Georgia Secretary of State Brad Raffensperger delivered an exhaustive rebuttal of false election claims to Congress, telling the state’s skeptical representatives that the presidential vote count was investigated and found to be accurate.
His 10-page letter, sent Wednesday as Congress was debating electoral votes, countered a collection of unsubstantiated allegations about voting machines, ballot counting, signature verification and ineligible voters.
“My job is to make sure that both sides know that the results are accurate,” wrote Raffensperger, a Republican. “We do not have to like the results of an election to accept them.”
Congress accepted Georgia’s 16 electoral votes after U.S. Rep. Jody Hice, a Republican from Greensboro, challenged them Wednesday evening. He was joined by Georgia Republican U.S. Reps. Rick Allen, Buddy Carter and Marjorie Taylor Greene. U.S. Reps. Andrew Clyde and Barry Loudermilk also said they would object.
Hice said there had been an “unprecedented amount of fraud and irregularities” during the general election.
But Republican U.S. Sen. Kelly Loeffler withdrew her plan to support the challenge to Georgia’s votes, and without the required support from at least one senator, Vice President Mike Pence rejected Hice’s petition.
Here’s a summary of the points raised in Raffensperger’s letter:
Ballot counts: Election officials conducted a hand audit of all 5 million ballots, a machine recount and an absentee ballot signature audit, all of which confirmed the election results that showed President Donald Trump lost to President-elect Joe Biden by about 12,000 votes, Raffensperger wrote.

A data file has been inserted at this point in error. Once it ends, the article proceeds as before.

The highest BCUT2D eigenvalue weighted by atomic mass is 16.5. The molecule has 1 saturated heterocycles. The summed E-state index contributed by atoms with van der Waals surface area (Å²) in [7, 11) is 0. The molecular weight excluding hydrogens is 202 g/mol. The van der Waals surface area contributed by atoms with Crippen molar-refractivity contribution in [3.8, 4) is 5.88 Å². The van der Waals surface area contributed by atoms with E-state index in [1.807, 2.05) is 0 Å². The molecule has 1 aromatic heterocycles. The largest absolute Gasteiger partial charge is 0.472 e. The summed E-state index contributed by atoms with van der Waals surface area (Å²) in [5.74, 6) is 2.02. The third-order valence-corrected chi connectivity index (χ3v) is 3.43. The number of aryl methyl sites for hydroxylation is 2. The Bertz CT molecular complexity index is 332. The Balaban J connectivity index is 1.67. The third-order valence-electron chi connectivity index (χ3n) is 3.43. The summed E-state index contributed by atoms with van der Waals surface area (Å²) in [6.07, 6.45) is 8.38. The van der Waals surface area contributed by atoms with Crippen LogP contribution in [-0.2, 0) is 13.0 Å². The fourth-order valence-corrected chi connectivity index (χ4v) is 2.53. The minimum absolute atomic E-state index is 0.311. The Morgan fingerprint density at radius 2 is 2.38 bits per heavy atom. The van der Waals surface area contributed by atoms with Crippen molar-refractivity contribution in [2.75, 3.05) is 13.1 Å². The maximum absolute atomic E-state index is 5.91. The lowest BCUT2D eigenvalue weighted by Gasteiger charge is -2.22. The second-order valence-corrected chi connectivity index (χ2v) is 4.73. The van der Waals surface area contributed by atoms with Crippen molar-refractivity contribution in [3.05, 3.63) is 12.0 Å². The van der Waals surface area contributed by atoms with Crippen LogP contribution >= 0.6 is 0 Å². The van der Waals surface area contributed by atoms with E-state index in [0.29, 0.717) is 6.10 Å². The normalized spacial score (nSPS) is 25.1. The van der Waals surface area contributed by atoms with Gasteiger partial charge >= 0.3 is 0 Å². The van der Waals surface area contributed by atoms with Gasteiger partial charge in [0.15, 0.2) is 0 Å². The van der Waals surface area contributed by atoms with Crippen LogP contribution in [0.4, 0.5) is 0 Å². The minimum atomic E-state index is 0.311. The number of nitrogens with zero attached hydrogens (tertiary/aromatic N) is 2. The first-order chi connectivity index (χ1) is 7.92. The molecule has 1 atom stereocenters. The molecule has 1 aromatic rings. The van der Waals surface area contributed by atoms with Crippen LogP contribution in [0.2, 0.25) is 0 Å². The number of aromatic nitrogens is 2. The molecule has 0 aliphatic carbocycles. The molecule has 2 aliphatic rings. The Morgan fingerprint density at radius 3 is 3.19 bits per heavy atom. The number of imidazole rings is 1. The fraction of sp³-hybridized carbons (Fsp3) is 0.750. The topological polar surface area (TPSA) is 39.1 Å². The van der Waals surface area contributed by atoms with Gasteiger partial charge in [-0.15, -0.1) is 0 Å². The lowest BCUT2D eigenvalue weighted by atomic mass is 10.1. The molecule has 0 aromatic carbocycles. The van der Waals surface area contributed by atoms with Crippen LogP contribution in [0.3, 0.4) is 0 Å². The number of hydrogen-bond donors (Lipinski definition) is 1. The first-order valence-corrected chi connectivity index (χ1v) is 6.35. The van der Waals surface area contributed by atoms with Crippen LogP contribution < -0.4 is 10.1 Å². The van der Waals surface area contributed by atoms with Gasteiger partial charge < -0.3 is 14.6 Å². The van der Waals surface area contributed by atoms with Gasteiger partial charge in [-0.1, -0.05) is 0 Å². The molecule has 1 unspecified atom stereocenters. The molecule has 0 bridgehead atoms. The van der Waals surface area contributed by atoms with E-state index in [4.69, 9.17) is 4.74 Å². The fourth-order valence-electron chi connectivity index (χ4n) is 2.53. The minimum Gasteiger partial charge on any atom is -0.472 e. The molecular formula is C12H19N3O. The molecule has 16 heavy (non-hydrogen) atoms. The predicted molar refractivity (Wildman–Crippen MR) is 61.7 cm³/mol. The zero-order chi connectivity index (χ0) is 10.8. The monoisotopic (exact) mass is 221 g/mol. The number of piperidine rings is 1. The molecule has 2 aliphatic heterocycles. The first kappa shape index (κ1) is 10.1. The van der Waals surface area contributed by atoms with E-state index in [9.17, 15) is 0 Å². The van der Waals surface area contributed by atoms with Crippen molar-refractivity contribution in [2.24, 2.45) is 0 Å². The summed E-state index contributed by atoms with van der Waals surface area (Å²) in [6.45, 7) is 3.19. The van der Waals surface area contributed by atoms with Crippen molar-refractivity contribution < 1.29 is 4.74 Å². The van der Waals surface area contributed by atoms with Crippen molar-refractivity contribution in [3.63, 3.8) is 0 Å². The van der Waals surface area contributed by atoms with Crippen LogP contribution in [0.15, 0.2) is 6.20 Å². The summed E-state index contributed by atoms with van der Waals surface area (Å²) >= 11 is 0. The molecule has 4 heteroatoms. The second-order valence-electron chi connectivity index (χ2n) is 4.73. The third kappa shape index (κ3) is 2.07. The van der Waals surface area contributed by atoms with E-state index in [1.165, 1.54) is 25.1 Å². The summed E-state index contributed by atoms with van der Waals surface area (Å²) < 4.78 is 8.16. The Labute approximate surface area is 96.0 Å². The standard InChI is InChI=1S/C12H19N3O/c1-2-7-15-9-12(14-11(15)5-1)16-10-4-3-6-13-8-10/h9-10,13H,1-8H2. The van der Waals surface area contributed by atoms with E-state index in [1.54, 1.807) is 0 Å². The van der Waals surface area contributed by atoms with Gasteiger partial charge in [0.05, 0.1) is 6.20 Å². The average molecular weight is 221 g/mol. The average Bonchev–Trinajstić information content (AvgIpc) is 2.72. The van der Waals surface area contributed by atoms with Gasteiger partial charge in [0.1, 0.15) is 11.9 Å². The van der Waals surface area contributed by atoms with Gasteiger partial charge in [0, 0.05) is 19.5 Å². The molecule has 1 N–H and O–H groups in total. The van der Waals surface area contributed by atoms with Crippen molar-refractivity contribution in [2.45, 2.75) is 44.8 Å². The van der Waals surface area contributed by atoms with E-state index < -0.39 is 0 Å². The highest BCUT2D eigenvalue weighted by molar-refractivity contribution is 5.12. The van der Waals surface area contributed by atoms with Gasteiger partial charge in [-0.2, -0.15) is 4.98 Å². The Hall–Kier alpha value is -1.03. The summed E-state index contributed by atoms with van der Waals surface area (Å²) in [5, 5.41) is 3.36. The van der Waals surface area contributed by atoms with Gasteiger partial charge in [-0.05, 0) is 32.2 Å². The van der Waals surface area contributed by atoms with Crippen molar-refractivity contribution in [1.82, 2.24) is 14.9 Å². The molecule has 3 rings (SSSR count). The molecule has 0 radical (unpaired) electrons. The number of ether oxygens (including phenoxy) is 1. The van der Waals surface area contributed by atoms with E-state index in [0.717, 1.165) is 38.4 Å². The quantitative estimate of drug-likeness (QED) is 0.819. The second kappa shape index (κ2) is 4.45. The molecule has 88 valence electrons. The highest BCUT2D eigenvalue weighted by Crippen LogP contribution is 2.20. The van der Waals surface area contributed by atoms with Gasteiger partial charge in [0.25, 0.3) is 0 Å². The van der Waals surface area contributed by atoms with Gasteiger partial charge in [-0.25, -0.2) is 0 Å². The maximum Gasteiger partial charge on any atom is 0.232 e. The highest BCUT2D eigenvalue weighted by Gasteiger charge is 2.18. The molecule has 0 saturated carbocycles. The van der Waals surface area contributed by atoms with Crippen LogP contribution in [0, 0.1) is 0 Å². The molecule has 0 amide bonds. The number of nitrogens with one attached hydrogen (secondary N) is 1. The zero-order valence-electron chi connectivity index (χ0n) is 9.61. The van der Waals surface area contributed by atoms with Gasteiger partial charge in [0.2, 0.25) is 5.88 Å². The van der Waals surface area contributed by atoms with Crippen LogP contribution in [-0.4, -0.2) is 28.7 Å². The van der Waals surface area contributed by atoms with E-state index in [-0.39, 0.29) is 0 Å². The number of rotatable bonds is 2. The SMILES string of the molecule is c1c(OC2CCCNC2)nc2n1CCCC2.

“There is nowhere close to sufficient evidence to put in doubt the results of the presidential contest in Georgia,” Raffensperger wrote. “There will end up being a small amount of illegal votes (there always is in any election because federal and state law err on the side of letting people vote and punishing them after the fact), but nowhere near the amount that would put the result of the presidential election in question.”
Dominion voting machines: Votes were not flipped from one candidate to another, and a manual audit of paper ballots helped confirm the election result, Raffensperger wrote. In addition, a testing lab audited the software and firmware of Georgia’s voting equipment provided by Dominion Voting Systems.
Signature match: A settlement agreement in federal court protected Georgia’s absentee ballot signature verification laws rather than undermined them, Raffensperger wrote.
After the Democratic Party had filed a lawsuit challenging Georgia’s signature verification process, the secretary of state’s office settled the case. The settlement advised county election officials to quickly contact voters when their absentee ballots are rejected, allowing them to correct problems and have their votes counted. In addition, the settlement called for county election workers to check with their colleagues before rejecting an absentee ballot because of an apparent signature mismatch.
Absentee ballot rejection rates because of signature mismatches have been consistent in recent elections.
Pristine ballots: Just because some absentee ballots weren’t folded doesn’t mean they’re illegitimate. Ballots aren’t always folded and put in envelopes. For example, emergency ballots are filled in by hand and cast by voters at polling places if there’s an issue with a ballot marking device. Also, military, overseas and damaged ballots need to be duplicated by county election workers before they can be scanned.
Ineligible voters: An analysis by a Trump supporter alleging thousands of illegal voters is unreliable and inaccurate, Raffensperger wrote.
There were zero unregistered or underage voters, he said. The secretary of state’s office is investigating the possibility of as many as 74 felon voters, two voters who had died and 395 people who allegedly cast ballots in both Georgia and another state.
Raffensperger's letter to Congress about Georgia elections
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